Te Pūkenga leadership have failed.
March 31, 2023
Te Hautū Kahurangi | Tertiary Education Union is ready to fight for every job at Te Pūkenga, as members digest a series of shocking statements from their Chief Executive on RNZ’s Nine To Noon programme today.
Peter Winder stated, amongst other things, that at least 200 and less than 1,000 jobs could be lost as the organisation shifts to more on-the-job training at the expense of in-person classroom delivery.
Winder spoke of “a fundamental shift in the way that people engage in Tertiary Education” and a “move to support people to learn in the workplace as opposed to learn in the classroom. At the core of the shift is a way of learning that will work far better for learners than spending years in a classroom.”
Te Pou Ahurei | National Secretary of the TEU, Sandra Grey, says Winder’s comments bely a disdainful attitude towards the teaching profession and represent a failure of the leadership of Te Pūkenga to recognise the importance of face-to-face teaching and vibrant polytechnic campuses to communities and employers.”
“Te Pūkenga’s enrolments have suffered at least in part due to students voting with their feet in the wake of instability and bad publicity the organisation has been attracting. Perhaps the leadership of Te Pūkenga should take responsibility for that, not the staff.”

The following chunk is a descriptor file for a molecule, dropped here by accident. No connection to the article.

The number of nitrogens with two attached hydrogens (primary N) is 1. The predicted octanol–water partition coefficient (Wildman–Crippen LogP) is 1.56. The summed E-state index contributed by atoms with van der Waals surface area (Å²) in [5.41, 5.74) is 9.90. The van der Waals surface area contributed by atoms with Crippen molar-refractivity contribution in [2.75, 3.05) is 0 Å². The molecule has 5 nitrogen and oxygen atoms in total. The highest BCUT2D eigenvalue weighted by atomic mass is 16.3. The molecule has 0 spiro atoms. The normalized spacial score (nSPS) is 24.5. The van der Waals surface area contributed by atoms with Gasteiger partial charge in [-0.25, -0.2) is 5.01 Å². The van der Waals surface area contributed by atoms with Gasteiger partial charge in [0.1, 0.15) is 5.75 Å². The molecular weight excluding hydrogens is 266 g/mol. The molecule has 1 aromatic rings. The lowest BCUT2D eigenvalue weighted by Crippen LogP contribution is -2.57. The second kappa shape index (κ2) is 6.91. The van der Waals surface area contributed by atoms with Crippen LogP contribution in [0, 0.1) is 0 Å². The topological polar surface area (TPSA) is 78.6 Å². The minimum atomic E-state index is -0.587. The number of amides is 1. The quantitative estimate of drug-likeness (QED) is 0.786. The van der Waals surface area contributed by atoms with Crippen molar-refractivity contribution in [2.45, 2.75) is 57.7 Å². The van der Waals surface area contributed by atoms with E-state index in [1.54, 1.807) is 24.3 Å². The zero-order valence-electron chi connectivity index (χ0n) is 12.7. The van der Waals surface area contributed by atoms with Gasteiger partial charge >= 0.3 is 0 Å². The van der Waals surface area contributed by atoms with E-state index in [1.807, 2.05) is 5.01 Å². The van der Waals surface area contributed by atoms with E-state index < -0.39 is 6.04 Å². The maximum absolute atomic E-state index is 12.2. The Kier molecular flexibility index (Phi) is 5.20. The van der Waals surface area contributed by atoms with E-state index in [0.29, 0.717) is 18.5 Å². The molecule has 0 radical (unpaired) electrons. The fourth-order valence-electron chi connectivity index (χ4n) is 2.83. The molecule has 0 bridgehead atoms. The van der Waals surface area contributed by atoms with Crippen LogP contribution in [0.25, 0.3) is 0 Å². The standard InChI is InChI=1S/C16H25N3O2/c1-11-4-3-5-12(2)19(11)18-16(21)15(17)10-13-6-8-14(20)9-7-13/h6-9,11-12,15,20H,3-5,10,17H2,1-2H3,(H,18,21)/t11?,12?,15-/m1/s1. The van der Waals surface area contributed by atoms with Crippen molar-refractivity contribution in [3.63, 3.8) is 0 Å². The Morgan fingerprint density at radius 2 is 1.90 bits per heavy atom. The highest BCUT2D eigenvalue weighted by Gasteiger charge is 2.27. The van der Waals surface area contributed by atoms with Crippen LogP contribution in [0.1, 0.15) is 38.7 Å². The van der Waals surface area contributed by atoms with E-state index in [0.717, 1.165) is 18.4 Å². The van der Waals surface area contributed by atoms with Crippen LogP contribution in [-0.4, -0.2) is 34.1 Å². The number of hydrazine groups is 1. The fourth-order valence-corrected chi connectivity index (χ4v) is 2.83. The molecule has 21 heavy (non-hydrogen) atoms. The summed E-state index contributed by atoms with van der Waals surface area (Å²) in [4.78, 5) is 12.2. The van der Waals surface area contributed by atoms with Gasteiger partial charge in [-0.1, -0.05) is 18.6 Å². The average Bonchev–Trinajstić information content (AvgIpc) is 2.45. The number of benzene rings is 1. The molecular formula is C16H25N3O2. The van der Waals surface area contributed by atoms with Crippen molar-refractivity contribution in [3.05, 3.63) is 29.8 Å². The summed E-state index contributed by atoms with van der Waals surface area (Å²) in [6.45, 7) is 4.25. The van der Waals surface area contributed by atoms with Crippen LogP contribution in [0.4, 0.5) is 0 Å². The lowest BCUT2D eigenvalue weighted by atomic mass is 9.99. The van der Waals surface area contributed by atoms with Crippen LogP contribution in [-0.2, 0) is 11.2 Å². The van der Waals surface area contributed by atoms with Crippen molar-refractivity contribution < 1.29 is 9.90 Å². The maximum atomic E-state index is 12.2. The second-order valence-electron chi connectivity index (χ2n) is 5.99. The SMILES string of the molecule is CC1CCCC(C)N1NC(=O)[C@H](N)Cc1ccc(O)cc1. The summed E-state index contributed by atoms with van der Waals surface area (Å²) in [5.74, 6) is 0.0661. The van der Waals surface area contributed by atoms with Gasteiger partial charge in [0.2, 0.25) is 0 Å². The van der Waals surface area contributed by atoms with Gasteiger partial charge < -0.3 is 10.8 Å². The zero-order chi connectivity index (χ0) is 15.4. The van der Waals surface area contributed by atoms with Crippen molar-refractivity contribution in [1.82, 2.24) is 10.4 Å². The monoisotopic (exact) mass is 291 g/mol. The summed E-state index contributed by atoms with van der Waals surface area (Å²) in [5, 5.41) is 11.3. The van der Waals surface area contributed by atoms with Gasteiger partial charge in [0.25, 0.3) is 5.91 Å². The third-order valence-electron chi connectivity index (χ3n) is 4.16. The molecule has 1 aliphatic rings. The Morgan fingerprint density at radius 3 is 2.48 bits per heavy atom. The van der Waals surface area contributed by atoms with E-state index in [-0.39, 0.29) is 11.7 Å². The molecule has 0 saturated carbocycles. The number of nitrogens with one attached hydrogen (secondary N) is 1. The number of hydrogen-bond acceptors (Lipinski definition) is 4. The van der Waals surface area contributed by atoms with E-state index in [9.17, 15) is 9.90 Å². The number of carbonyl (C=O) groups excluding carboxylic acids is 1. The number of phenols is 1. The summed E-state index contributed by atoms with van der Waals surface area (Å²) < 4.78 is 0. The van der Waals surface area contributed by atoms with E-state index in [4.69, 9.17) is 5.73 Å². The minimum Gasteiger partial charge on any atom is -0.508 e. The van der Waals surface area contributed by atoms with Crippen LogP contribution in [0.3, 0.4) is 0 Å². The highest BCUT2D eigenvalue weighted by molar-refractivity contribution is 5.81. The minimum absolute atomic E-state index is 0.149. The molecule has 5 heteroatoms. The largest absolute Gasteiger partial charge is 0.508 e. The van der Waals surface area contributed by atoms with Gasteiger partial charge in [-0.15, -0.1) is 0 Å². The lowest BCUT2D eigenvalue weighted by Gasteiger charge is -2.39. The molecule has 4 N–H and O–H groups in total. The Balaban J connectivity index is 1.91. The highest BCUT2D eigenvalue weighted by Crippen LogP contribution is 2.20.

“As late as last week, Peter Winder told me there were no surprises coming. What he’s now suggesting is a betrayal of his teaching staff. Not only does he not value the work they do, but instead of telling them this directly he’s done it through the media.”
“An almost exclusive focus on on-the-job training may suit some students, but it does not deliver the inclusivity or equity that Te Pūkenga is legally bound by the Education and Training Act to hold as core principles.”
The Act also requires “a mix of education and training, including on-the-job, face-to-face, and distance delivery that is accessible to the learners of that region and meets the needs of its learners, industries, and communities.”
Grey says “unfortunately this failure also lays at the feet of the government, whose funding model is driving some of this. They must call an urgent meeting with Te Pūkenga TEC, WDCs, Te Taumata Aronui and the TEU to discuss how this advances the charter.”
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